It will also include a USB-C charging port, a headphone jack, and a plastic chassis. Altogether, the device will weigh about 185 grams. Needless to say, you shouldn’t get this device if you are looking for a flagship phone experience.
If you do need a little more oomph though, Pine64 is also selling a $200 model which ups the RAM to 3GB and gives 32GB of storage. This model also comes with a USB-C dock.
Will it run my favorite mobile apps?
The answer to this question is not as simple as we might hope. Depending on which OS you choose, you will get access to vastly different application libraries. Some of the supported operating systems, such as the preinstalled Manjaro platform, aim to include comprehensive Linux app support. Others want to develop their own mobile app ecosystem.
Thanks to Ubuntu Touch’s emphasis on web apps, you’re getting a pretty solid mobile experience in theory if you install this OS on your phone. Sailfish OS’ native apps leave much to be desired on the other hand, but it allows users to install some Android apps on specific devices. For what it’s worth, Sailfish OS 4 offers an Android compatibility layer based on Android 9. It’s not the latest version but it should run plenty of apps, although it’s unclear whether Sailfish OS 4 is available on the PinePhone yet.
Other than that, app options are limited with the other offerings. If you are thinking about purchasing this device, expect to make some sacrifices as far as mobile app selection is concerned.
What is the PinePhone’s launch date, price, and availability?
As of March 24, customers can preorder a beta edition of the PinePhone starting at $150 on the company’s website. Paying $200 gets you a version with more RAM, double the storage, and a USB-C dock. Either way, your phone will be running the Manjaro Linux distribution. The device has an estimated dispatch date of “late April” 2021 and comes with a 30-day warranty.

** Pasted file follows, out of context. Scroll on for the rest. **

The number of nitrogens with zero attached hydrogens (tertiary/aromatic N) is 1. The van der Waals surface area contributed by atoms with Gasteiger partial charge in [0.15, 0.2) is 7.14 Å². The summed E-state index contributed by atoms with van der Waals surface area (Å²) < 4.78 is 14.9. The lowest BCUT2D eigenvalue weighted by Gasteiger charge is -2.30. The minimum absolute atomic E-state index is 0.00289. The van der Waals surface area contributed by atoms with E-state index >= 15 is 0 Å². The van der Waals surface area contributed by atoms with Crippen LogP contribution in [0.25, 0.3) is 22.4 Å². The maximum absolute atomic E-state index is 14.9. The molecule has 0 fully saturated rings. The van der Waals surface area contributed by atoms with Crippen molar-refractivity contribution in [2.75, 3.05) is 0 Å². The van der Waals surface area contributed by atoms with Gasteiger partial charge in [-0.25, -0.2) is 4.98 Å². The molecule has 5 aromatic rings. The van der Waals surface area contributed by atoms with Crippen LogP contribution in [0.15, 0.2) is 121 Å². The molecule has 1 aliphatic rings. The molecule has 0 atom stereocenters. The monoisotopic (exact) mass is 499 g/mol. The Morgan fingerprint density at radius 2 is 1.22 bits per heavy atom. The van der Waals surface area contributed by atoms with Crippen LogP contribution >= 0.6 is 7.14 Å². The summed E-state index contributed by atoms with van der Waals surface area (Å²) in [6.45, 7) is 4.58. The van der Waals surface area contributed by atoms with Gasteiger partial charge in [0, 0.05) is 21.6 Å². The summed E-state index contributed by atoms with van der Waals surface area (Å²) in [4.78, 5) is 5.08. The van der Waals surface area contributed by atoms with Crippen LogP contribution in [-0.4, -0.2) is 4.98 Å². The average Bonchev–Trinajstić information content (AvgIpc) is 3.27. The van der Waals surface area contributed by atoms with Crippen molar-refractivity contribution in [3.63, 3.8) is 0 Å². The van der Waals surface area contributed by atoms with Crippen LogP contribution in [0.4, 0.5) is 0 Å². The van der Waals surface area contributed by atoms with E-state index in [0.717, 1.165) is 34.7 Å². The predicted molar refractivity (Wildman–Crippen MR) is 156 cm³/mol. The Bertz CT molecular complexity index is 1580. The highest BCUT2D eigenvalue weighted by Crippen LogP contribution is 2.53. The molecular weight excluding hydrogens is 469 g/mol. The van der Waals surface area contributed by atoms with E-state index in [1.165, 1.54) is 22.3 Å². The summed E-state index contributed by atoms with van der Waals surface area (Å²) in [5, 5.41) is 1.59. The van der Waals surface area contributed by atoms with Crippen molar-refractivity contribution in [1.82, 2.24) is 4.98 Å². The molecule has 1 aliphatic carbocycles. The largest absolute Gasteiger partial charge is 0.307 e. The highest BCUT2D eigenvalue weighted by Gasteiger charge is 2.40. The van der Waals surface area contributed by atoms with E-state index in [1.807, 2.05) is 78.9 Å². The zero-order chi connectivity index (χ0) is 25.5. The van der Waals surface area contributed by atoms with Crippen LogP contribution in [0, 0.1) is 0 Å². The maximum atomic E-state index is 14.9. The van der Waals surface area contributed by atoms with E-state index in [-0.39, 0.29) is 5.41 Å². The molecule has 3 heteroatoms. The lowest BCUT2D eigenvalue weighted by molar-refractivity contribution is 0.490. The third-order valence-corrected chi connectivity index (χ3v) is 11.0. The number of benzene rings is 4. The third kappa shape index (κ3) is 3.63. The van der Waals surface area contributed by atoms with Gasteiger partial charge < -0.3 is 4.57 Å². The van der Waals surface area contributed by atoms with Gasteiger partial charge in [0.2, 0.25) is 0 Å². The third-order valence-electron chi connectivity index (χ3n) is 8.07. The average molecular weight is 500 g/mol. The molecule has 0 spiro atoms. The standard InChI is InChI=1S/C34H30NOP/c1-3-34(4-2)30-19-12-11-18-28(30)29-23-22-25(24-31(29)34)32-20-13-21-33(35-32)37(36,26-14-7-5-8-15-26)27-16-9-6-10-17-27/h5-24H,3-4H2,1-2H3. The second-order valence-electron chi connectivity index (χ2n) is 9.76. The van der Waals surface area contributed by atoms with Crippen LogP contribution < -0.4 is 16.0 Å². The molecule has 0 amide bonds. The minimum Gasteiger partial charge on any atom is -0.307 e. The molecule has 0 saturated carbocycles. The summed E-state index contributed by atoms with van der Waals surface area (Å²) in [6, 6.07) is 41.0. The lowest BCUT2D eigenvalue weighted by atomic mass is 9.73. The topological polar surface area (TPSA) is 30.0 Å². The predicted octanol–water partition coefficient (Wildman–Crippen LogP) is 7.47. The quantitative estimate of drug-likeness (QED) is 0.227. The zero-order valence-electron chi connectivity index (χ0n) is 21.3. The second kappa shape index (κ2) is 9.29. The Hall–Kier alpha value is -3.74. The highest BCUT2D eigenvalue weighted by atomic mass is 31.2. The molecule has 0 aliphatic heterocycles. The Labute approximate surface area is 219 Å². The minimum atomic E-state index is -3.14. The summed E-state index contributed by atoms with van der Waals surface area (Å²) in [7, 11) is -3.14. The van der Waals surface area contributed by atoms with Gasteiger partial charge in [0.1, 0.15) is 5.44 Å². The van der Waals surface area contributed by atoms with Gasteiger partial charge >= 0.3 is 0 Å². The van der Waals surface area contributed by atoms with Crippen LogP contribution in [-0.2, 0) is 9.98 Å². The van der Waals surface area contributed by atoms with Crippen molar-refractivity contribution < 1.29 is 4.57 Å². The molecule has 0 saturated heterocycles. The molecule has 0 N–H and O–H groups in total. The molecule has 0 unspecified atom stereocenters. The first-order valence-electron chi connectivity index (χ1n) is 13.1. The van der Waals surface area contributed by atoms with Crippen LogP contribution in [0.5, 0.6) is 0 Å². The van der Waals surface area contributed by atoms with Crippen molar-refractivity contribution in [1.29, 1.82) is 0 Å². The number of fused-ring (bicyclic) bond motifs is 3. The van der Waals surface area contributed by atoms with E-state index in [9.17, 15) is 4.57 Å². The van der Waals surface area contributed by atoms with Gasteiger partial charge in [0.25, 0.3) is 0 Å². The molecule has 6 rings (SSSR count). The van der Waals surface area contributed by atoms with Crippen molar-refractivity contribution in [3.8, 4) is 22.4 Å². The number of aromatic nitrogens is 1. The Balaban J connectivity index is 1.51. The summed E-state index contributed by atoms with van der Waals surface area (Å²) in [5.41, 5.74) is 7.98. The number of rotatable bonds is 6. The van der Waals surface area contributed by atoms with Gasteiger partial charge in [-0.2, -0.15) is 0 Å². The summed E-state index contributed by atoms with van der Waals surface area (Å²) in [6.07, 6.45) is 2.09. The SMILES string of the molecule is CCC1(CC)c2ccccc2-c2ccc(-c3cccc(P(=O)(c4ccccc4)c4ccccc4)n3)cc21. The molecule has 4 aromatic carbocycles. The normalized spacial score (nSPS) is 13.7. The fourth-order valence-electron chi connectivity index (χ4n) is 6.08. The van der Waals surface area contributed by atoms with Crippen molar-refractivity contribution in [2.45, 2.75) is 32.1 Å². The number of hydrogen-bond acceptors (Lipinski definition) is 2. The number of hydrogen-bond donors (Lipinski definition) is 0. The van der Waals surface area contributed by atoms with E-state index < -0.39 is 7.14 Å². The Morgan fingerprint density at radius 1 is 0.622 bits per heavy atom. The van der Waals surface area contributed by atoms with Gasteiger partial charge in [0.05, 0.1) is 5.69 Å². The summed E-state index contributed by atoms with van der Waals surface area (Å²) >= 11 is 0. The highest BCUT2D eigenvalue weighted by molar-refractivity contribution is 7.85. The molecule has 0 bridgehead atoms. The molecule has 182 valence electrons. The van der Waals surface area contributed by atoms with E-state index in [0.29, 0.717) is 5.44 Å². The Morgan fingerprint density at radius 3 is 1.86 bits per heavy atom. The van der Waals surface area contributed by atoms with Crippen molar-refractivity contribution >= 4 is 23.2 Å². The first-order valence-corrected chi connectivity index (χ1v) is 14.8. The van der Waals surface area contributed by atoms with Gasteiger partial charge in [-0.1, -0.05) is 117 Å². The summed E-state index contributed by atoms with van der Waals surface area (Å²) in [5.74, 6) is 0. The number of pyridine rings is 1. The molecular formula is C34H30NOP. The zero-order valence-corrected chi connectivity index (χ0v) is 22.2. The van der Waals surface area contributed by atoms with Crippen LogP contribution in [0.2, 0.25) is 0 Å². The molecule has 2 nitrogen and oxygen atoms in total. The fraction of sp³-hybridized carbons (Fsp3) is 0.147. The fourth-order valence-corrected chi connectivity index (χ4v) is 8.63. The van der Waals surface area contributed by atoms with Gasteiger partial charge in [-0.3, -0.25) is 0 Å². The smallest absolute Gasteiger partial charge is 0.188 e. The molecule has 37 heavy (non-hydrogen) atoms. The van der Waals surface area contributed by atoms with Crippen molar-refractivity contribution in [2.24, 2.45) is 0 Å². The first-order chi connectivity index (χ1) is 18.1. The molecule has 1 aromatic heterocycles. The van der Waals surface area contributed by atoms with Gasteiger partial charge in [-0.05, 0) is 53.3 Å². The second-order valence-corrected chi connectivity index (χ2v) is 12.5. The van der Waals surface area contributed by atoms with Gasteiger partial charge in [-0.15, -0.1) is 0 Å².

Pine64 also previously sold at least two early edition models in 2020. There was a version preinstalled with Ubuntu Touch, as well as a so-called BraveHeart Edition with the PostMarket OS distribution, based on Alpine Linux. Neither device was ready to use as a daily driver, but our own Gary Sims got his hands on the latter device.
Interestingly, you can already pick up some PinePhone accessories right now. Pine64’s website already lists a few basic phone cases and a USB-C charging cable alongside some spare parts (e.g. motherboards, camera modules, batteries).
I don’t know about you, but I am pumped about this device. The idea of a completely open-source smartphone that is designed to be tinkered with excites me like none other.
Am I expecting the Pinephone to replace everyone’s Android device? Absolutely not. But do I think you should purchase one anyway? I do. It will only cost about as much as the average smart display, and it has the potential to expand our imaginations into what mobile computing could look like, not just what it is.
What about you? Are you excited about this device? Let us know in the poll below, and tell us why or why not in the comments section.